Women make their careers in aerospace & defense

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Two decades ago, Sally Ride took off in the Challenger space shuttle to became the first woman astronaut. She inspired many young girls to reach for the stars. Those girls are now women well into their careers, and some of them are responsible for the design, construction and operation of the world's most sophisticated airplanes and space equipment.

According to a May 2002 report by the Aerospace Industries Association (www.aia-aerospace.org), some 91,000 U.S. women have played integral roles in the development and manufacture of aircraft and parts since 1987. Over 19,000 have been involved with guided missiles and space vehicles.

Opportunities for women continue to grow in aerospace and closely related defense industries. Here are the stories of eleven women in aviation, space and defense. They're not pilots, astronauts or sub jockeys themselves, but they're making those jobs possible through their technological involvement, pursuing the careers they dreamed of years ago.



Tracy Elving directs a fighter engine program at Hamilton Sundstrand

Tracy Elving always loved airplanes and technology. It was on her brother's advice, she says, that she decided to try aeronautical engineering.

She graduated from the University of Illinois in 1985 with a BS in aeronautical engineering. Her first job was with Rockwell International (Palmdale, CA) as a hydromechanical test engineer on the B-1 bomber. "We literally put the power and hydraulics on the aircraft," she says. "The bulk of my day was spent climbing in and out of airplanes. We were testing new B-1s, and the pilots we interfaced with taught me how the product worked and how it got used."

In 1987 Elving moved to Northrop Grumman (Palmdale, CA) as project engineer on the B-2 bomber. She moved into technical manufacturing services and eventually was put in charge of an industrial engineering group. Her station was on the shop floor, literally under the wing of the plane.

She went on to lead the compliance organization and the program planning and scheduling department. Then she moved to Northrop's El Segundo, CA site as head of production for a composite rocket and the Joint Strike Fighter. She also found time to earn a certificate in systems engineering from the California Institute of Technology.

In 1999 Elving joined Pratt & Whitney/ United Technologies (East Hartford, CT) as a manufacturing engineering chief. "It was a great job. I got to bring my airframe experience into the engine world," she says. "I was essentially an internal consultant charged with improving our manufacturing operations. We worked very hard to reduce our quality escapes and costs."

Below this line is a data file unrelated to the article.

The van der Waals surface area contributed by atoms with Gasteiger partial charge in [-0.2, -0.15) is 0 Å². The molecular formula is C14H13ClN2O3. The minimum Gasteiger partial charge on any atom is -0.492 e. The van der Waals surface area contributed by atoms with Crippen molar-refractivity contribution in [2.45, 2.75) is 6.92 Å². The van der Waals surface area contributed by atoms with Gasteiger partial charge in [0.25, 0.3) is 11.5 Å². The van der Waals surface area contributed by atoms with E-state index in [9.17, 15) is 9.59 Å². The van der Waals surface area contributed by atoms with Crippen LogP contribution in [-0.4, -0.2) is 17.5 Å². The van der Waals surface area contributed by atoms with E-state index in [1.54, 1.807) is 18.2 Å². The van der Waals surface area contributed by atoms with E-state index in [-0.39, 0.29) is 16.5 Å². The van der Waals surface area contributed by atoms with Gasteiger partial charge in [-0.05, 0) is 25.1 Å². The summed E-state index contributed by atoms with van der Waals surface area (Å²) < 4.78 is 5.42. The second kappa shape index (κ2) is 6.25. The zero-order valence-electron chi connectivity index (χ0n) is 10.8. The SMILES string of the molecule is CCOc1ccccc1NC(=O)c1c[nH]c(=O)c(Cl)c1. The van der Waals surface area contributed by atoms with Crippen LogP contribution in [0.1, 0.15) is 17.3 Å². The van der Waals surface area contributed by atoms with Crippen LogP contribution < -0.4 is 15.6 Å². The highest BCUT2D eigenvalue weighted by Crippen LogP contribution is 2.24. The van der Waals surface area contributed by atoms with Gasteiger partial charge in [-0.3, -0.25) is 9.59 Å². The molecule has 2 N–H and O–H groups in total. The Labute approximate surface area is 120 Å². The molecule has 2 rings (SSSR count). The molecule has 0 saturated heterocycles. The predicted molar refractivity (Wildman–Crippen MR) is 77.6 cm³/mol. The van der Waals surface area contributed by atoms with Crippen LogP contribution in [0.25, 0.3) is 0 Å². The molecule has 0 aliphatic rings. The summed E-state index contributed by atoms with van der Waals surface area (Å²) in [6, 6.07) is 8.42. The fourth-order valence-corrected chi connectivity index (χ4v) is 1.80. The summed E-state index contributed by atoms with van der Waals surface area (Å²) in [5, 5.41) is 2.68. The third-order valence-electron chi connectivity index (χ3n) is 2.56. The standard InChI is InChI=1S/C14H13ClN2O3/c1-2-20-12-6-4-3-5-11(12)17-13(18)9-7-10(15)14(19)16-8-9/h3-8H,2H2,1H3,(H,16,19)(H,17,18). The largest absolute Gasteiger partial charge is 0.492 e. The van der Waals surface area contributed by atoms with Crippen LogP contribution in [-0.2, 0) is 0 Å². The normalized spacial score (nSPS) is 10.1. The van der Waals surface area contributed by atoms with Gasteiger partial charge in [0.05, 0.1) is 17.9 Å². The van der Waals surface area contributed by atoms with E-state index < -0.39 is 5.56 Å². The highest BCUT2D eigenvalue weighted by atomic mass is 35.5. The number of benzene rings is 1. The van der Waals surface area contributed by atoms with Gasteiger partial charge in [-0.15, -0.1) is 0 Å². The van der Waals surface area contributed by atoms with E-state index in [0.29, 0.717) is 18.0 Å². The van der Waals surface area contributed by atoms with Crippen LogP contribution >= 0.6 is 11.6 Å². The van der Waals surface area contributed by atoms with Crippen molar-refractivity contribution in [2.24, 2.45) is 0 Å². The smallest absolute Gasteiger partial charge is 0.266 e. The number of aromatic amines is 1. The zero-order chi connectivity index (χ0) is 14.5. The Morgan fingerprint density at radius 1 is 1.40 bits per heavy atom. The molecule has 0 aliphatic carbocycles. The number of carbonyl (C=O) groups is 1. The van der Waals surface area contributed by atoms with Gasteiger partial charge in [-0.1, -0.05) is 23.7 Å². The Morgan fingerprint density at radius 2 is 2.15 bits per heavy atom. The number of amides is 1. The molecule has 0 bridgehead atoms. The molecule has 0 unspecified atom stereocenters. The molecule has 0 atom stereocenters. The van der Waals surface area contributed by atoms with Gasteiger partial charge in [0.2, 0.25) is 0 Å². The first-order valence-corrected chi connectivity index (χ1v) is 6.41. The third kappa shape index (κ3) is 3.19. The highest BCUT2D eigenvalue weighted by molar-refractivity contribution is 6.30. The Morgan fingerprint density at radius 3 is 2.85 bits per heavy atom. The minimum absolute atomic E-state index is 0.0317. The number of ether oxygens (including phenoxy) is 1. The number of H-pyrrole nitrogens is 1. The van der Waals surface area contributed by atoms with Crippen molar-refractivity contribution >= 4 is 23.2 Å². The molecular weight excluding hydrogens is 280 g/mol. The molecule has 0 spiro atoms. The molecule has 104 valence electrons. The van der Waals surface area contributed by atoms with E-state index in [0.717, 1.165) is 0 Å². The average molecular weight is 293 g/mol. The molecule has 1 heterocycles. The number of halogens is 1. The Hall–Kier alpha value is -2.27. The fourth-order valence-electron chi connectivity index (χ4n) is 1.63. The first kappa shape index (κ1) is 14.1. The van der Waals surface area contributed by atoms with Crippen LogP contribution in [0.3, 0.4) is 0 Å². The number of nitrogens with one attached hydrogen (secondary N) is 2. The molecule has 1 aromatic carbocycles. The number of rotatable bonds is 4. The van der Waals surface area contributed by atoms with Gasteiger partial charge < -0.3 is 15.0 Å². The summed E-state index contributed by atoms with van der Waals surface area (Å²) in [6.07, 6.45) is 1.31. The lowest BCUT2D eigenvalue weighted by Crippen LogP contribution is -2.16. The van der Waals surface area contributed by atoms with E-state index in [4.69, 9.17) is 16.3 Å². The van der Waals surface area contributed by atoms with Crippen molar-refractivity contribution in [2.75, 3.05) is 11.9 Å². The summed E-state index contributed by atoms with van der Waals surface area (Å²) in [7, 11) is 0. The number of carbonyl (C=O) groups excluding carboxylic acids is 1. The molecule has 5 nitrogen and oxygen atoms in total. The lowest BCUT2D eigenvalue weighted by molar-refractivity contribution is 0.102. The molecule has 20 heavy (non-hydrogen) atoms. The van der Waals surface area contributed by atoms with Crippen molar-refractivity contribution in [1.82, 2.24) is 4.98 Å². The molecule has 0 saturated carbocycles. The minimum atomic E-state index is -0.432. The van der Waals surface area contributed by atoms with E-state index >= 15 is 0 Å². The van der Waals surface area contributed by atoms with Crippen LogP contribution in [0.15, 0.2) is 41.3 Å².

In 2001 Elving transferred to Hamilton Sundstrand (Windsor Locks, CT), another part of United Technologies. As director of the Joint Strike Fighter program at Hamilton Engine and Control Systems, she's responsible for nearly 350 people working on the $600 million contract.

The program is still in the development phase. "We're working toward launch of the first Strike Fighter engine," she explains. "Currently our focus is to get the engine to the test phase, but we hope to eventually support the entire program."

Elving completed her executive MBA degree at Boston University this past June. "This industry gives you every opportunity to work with cutting-edge technology," she says. Just as she and her brother thought, the future is in aerospace - and she's right in the middle of it.

Dr Malina Hills directs research and tech programs at Aerospace Corp

The Aerospace Corp (El Segundo, CA), a nonprofit, federally funded organization, is the principal engineering resource for Department of Defense (DOD) space programs. The company provides objective technical analyses and assessments for civil and commercial space programs in the national interest as well as its DOD work. Malina Hills plays an important role at Aerospace Corp in research and technology development.

When Hills enrolled at Yale University (New Haven, CT), she had a general interest in science. She discovered ChE in her first chemistry class. "The thing that was so interesting to me was the way chemical engineering explained the external world," she says. "You could look at the flow of water out of a faucet and explain it with equations. That was amazing."

In 1981 she received her BS in engineering and applied science with an emphasis in ChE, and went on to the California Institute of Technology, where she worked in surface chemistry. "Chemical engineering," she explains, "looks at the macroscopic level of things. In surface chemistry I was identifying the positions of atoms on surfaces, working at the microscopic level."

She completed her PhD in 1987 and went to work at Aerospace. She spent the next seven years in the lab, investigating the contamination of spacecraft surfaces.

"When a craft gets up in space it's at a lower pressure. All its plastic, glue and wires tend to outgas. The molecules they emit collect on optical surfaces and can cause a problem for the sensors. I was trying to figure out how to prevent the molecules from sticking to the surface."